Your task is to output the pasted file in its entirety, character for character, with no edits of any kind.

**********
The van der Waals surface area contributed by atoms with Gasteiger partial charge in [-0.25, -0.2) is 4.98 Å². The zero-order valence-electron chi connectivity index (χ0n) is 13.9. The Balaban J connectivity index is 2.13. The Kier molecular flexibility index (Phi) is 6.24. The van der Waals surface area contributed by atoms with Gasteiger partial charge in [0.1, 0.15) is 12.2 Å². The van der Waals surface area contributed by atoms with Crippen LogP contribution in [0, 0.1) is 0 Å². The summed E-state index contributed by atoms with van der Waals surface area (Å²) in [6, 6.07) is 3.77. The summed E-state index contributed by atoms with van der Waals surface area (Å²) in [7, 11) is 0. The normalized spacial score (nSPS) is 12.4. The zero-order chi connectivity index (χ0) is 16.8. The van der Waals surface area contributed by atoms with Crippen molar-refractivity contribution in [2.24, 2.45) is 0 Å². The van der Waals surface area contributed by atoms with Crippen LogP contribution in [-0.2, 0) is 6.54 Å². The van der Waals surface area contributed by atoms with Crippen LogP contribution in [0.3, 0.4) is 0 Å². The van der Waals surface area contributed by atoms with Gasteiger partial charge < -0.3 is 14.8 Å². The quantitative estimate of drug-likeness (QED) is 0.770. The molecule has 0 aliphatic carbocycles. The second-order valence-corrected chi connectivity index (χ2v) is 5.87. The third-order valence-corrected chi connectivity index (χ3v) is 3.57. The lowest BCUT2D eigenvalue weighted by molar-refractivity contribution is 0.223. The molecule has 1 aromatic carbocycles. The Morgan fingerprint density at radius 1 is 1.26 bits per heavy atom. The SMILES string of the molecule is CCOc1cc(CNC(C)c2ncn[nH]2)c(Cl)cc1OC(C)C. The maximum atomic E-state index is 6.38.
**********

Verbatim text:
The van der Waals surface area contributed by atoms with Gasteiger partial charge in [-0.25, -0.2) is 4.98 Å². The zero-order valence-electron chi connectivity index (χ0n) is 13.9. The Balaban J connectivity index is 2.13. The Kier molecular flexibility index (Phi) is 6.24. The van der Waals surface area contributed by atoms with Gasteiger partial charge in [0.1, 0.15) is 12.2 Å². The van der Waals surface area contributed by atoms with Crippen LogP contribution in [0, 0.1) is 0 Å². The summed E-state index contributed by atoms with van der Waals surface area (Å²) in [6, 6.07) is 3.77. The summed E-state index contributed by atoms with van der Waals surface area (Å²) in [7, 11) is 0. The normalized spacial score (nSPS) is 12.4. The zero-order chi connectivity index (χ0) is 16.8. The van der Waals surface area contributed by atoms with Crippen molar-refractivity contribution in [2.24, 2.45) is 0 Å². The van der Waals surface area contributed by atoms with Crippen LogP contribution in [-0.2, 0) is 6.54 Å². The van der Waals surface area contributed by atoms with Crippen LogP contribution in [0.3, 0.4) is 0 Å². The van der Waals surface area contributed by atoms with Gasteiger partial charge < -0.3 is 14.8 Å². The quantitative estimate of drug-likeness (QED) is 0.770. The molecule has 0 aliphatic carbocycles. The second-order valence-corrected chi connectivity index (χ2v) is 5.87. The third-order valence-corrected chi connectivity index (χ3v) is 3.57. The lowest BCUT2D eigenvalue weighted by molar-refractivity contribution is 0.223. The molecule has 1 aromatic carbocycles. The Morgan fingerprint density at radius 1 is 1.26 bits per heavy atom. The SMILES string of the molecule is CCOc1cc(CNC(C)c2ncn[nH]2)c(Cl)cc1OC(C)C. The maximum atomic E-state index is 6.38.